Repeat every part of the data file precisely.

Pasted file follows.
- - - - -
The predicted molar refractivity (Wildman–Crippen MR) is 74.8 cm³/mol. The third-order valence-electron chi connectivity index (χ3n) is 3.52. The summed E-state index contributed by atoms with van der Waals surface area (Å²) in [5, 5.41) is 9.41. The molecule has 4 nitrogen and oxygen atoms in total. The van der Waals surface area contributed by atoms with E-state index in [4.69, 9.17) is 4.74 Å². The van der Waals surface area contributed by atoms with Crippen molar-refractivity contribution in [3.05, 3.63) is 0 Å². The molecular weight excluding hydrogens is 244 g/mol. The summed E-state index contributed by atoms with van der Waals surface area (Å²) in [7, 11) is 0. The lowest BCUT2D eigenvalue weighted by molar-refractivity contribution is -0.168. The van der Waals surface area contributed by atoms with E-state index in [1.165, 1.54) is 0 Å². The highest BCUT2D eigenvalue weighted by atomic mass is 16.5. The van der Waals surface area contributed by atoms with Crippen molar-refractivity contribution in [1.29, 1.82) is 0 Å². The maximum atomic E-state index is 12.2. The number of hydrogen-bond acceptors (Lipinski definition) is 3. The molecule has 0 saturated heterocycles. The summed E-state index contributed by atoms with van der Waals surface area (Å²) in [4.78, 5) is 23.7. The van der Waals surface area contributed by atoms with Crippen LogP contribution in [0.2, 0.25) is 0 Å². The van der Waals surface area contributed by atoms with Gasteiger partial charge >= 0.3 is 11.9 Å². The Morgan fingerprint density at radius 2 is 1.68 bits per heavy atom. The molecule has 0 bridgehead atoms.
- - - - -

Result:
The predicted molar refractivity (Wildman–Crippen MR) is 74.8 cm³/mol. The third-order valence-electron chi connectivity index (χ3n) is 3.52. The summed E-state index contributed by atoms with van der Waals surface area (Å²) in [5, 5.41) is 9.41. The molecule has 4 nitrogen and oxygen atoms in total. The van der Waals surface area contributed by atoms with E-state index in [4.69, 9.17) is 4.74 Å². The van der Waals surface area contributed by atoms with Crippen molar-refractivity contribution in [3.05, 3.63) is 0 Å². The molecular weight excluding hydrogens is 244 g/mol. The summed E-state index contributed by atoms with van der Waals surface area (Å²) in [7, 11) is 0. The lowest BCUT2D eigenvalue weighted by molar-refractivity contribution is -0.168. The van der Waals surface area contributed by atoms with E-state index in [1.165, 1.54) is 0 Å². The highest BCUT2D eigenvalue weighted by atomic mass is 16.5. The van der Waals surface area contributed by atoms with Crippen molar-refractivity contribution in [1.29, 1.82) is 0 Å². The maximum atomic E-state index is 12.2. The number of hydrogen-bond acceptors (Lipinski definition) is 3. The molecule has 0 saturated heterocycles. The summed E-state index contributed by atoms with van der Waals surface area (Å²) in [4.78, 5) is 23.7. The van der Waals surface area contributed by atoms with Crippen LogP contribution in [0.2, 0.25) is 0 Å². The van der Waals surface area contributed by atoms with Gasteiger partial charge >= 0.3 is 11.9 Å². The Morgan fingerprint density at radius 2 is 1.68 bits per heavy atom. The molecule has 0 bridgehead atoms.